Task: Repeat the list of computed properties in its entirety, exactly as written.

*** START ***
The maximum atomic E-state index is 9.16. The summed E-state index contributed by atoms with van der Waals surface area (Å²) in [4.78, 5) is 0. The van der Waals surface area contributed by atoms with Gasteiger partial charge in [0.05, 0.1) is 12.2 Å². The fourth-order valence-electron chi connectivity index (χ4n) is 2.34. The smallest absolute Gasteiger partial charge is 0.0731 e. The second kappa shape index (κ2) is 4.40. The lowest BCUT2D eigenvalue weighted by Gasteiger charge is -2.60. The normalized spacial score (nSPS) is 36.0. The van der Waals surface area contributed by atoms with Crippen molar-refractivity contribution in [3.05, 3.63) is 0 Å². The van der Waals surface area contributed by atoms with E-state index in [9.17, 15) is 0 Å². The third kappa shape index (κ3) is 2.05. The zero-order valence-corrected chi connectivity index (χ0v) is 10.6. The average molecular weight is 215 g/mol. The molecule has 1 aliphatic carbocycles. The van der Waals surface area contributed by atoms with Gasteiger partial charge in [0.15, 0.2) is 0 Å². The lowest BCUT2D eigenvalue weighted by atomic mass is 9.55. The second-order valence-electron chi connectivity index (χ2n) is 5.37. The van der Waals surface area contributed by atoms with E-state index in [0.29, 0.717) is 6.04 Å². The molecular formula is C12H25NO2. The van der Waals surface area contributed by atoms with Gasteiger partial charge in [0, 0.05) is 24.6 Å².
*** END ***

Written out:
The maximum atomic E-state index is 9.16. The summed E-state index contributed by atoms with van der Waals surface area (Å²) in [4.78, 5) is 0. The van der Waals surface area contributed by atoms with Gasteiger partial charge in [0.05, 0.1) is 12.2 Å². The fourth-order valence-electron chi connectivity index (χ4n) is 2.34. The smallest absolute Gasteiger partial charge is 0.0731 e. The second kappa shape index (κ2) is 4.40. The lowest BCUT2D eigenvalue weighted by Gasteiger charge is -2.60. The normalized spacial score (nSPS) is 36.0. The van der Waals surface area contributed by atoms with Crippen molar-refractivity contribution in [3.05, 3.63) is 0 Å². The van der Waals surface area contributed by atoms with E-state index in [9.17, 15) is 0 Å². The third kappa shape index (κ3) is 2.05. The zero-order valence-corrected chi connectivity index (χ0v) is 10.6. The average molecular weight is 215 g/mol. The molecule has 1 aliphatic carbocycles. The van der Waals surface area contributed by atoms with Gasteiger partial charge in [0.15, 0.2) is 0 Å². The lowest BCUT2D eigenvalue weighted by atomic mass is 9.55. The second-order valence-electron chi connectivity index (χ2n) is 5.37. The van der Waals surface area contributed by atoms with E-state index in [0.29, 0.717) is 6.04 Å². The molecular formula is C12H25NO2. The van der Waals surface area contributed by atoms with Gasteiger partial charge in [0, 0.05) is 24.6 Å².